Mexico’s President Andres Manuel López Obrador on Friday criticized the government of Peru’s decision to declare a state of emergency in the country over the protests, as Mexico halts their diplomatic relations with the country over the ousting of Pedro Castillo.

López Obrador said that Peru has been in a “state of siege,” expressing disapproval for the state of emergency declared by Peru’s President Dina Boluarte, saying that “the people must not be repressed and freedoms must be guaranteed,” according to Reuters.

Despite Mexico’s non-interventionist foreign policies on incidents like this, President López Obrador has expressed his belief that the ousted Castillo is the rightful President of Peru, and has been consulting with Peruvian authorities on possibly granting Castillo asylum in Mexico, Mexico Daily News reported.

The government of López Obrador has recently declared that its diplomatic relations with Peru is “on hold” as they still consider Castillo as the proper democratically-elected leader of the country, a day after Mexico released a joint statement with Colombia, Argentina, and Bolivia regarding the recent ousting of the leader.

“Our governments call on all the actors involved in the process to prioritize the will of the people expressed at the ballot box,” the joint statement had read.

“Relations are on hold as we wait to see what happens,” López Obrador said during a press conference. “Hopefully a democratic solution can be found.”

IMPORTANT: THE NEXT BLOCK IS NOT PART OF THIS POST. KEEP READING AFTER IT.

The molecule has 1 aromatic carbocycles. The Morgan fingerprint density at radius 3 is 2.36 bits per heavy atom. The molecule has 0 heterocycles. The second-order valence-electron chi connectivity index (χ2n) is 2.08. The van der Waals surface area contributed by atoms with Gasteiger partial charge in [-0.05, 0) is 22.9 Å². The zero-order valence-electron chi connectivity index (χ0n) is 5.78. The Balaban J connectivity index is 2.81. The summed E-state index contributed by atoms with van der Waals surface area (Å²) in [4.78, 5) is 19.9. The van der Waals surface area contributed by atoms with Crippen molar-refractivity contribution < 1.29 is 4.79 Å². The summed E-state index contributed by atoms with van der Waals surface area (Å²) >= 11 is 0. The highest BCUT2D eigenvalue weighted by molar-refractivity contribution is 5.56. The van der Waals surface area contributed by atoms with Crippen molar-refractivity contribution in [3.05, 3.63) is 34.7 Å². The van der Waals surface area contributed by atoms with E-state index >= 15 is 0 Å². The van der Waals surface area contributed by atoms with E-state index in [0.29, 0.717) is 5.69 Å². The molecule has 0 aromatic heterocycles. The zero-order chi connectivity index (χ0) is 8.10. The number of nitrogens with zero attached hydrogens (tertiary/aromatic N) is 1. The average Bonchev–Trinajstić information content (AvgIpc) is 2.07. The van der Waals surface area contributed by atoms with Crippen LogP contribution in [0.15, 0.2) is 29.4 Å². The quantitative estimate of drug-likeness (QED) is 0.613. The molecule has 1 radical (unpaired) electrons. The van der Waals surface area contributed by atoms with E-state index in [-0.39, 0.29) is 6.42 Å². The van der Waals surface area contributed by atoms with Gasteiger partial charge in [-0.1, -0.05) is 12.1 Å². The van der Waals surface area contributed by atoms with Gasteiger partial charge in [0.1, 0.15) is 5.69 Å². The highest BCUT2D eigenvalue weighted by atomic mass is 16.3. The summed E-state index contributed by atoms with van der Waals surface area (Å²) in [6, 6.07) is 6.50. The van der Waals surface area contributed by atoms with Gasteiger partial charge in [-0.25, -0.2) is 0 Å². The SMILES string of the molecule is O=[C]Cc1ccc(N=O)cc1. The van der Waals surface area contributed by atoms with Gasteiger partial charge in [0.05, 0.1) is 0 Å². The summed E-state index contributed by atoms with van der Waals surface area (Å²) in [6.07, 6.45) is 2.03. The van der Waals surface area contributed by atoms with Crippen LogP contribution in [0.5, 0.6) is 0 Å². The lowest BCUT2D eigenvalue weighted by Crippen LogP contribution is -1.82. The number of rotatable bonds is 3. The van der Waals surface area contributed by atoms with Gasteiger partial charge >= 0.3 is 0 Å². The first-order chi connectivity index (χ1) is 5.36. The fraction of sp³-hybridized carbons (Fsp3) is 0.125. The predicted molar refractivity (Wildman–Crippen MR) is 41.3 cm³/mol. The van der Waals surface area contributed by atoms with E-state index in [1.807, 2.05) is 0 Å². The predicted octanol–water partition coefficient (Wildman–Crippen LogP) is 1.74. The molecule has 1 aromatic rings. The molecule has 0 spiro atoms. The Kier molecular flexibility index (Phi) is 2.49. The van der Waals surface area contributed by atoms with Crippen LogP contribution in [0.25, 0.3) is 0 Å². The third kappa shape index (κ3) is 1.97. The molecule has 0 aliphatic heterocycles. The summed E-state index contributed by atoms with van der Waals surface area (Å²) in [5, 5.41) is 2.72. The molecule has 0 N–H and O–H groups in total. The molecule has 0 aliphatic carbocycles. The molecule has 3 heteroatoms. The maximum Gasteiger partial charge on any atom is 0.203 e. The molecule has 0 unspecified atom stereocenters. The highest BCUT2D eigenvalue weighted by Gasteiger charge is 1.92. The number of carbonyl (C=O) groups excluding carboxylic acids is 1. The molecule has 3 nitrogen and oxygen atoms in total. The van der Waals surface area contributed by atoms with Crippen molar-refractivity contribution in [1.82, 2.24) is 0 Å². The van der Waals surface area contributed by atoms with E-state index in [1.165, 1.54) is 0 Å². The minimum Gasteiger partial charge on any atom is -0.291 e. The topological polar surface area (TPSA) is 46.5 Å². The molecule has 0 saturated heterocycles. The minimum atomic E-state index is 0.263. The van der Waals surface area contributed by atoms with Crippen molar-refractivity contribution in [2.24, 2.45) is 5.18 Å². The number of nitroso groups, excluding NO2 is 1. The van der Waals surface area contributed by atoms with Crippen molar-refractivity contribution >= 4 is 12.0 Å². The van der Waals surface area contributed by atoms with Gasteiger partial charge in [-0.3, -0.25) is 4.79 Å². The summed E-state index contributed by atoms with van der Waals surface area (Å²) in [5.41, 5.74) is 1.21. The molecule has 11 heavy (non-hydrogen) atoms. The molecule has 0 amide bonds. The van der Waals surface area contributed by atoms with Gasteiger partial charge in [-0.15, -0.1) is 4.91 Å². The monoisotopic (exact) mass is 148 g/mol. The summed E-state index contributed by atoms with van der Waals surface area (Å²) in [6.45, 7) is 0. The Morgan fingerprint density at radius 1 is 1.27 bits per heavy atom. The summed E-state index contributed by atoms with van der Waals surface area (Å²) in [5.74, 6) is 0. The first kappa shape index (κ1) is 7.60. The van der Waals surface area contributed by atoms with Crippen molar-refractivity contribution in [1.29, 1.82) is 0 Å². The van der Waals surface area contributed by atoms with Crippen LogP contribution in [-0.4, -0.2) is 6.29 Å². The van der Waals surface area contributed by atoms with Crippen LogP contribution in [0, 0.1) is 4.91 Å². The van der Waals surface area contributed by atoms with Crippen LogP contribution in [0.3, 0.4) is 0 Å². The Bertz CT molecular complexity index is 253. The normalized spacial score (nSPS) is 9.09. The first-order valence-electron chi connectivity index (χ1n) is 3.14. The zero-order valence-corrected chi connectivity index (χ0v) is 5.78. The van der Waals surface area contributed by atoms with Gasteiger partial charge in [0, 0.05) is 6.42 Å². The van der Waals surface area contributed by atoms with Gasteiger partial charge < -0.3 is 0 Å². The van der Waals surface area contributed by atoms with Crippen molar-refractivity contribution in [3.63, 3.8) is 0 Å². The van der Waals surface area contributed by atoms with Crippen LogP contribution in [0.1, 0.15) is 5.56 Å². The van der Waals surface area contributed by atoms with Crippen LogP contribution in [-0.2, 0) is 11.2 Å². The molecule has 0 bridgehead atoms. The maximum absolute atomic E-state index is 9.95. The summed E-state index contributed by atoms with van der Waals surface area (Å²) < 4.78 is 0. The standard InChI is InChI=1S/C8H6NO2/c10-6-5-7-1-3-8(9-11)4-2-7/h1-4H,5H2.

The diplomatic “hold,” Foreign Minister Marcelo Ebrard clarified, does not mean that they will be severing relations with Peru, as they will continue to maintain an embassy in the country. They will also help the Mexican citizens who have been stuck in Peru during the escalating protests in the country.

The crisis in Peru has become a critical political matter in the Latin American region, with a meeting between the Pacific Alliance of Mexico, Peru, Chile, and Colombia being postponed after the ousting of Castillo.

Dina Boluarte, who replaced Castillo as president, will reportedly speak with the nations involved in the joint statement as a way of potentially easing tensions despite an escalating roll of protests against her rule.

Mexican President Andres Manuel Lopez Obrador
March in support of Mexican President Andres Manuel Lopez Obrador, in Mexico City. Photo by: Reuters/Toya Sarno Jordan

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